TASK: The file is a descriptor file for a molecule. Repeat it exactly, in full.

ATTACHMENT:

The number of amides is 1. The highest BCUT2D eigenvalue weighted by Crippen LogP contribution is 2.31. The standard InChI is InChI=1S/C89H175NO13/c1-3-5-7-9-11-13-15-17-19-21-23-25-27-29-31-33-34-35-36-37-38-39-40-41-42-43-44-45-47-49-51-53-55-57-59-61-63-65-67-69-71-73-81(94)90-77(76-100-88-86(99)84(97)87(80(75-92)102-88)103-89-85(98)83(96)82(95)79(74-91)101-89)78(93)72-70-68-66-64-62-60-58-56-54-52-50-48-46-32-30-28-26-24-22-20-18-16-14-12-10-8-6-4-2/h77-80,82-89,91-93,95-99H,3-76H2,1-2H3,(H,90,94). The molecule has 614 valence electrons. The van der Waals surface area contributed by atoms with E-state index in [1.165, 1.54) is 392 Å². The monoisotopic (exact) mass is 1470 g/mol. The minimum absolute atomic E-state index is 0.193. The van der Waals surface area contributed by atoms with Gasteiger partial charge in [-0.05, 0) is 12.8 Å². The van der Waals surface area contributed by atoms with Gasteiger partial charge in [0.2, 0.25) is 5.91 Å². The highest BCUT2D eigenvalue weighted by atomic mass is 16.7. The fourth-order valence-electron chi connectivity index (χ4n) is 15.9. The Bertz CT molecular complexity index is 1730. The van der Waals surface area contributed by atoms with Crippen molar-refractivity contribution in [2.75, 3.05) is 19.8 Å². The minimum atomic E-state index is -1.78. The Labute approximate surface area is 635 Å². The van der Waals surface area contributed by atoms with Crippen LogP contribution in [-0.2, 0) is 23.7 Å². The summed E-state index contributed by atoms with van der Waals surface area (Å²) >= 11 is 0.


The number of amides is 1. The highest BCUT2D eigenvalue weighted by Crippen LogP contribution is 2.31. The standard InChI is InChI=1S/C89H175NO13/c1-3-5-7-9-11-13-15-17-19-21-23-25-27-29-31-33-34-35-36-37-38-39-40-41-42-43-44-45-47-49-51-53-55-57-59-61-63-65-67-69-71-73-81(94)90-77(76-100-88-86(99)84(97)87(80(75-92)102-88)103-89-85(98)83(96)82(95)79(74-91)101-89)78(93)72-70-68-66-64-62-60-58-56-54-52-50-48-46-32-30-28-26-24-22-20-18-16-14-12-10-8-6-4-2/h77-80,82-89,91-93,95-99H,3-76H2,1-2H3,(H,90,94). The molecule has 614 valence electrons. The van der Waals surface area contributed by atoms with E-state index in [1.165, 1.54) is 392 Å². The monoisotopic (exact) mass is 1470 g/mol. The minimum absolute atomic E-state index is 0.193. The van der Waals surface area contributed by atoms with Gasteiger partial charge in [-0.05, 0) is 12.8 Å². The van der Waals surface area contributed by atoms with Gasteiger partial charge in [0.2, 0.25) is 5.91 Å². The highest BCUT2D eigenvalue weighted by atomic mass is 16.7. The fourth-order valence-electron chi connectivity index (χ4n) is 15.9. The Bertz CT molecular complexity index is 1730. The van der Waals surface area contributed by atoms with Crippen molar-refractivity contribution in [2.75, 3.05) is 19.8 Å². The minimum atomic E-state index is -1.78. The Labute approximate surface area is 635 Å². The van der Waals surface area contributed by atoms with Crippen LogP contribution in [-0.2, 0) is 23.7 Å². The summed E-state index contributed by atoms with van der Waals surface area (Å²) >= 11 is 0.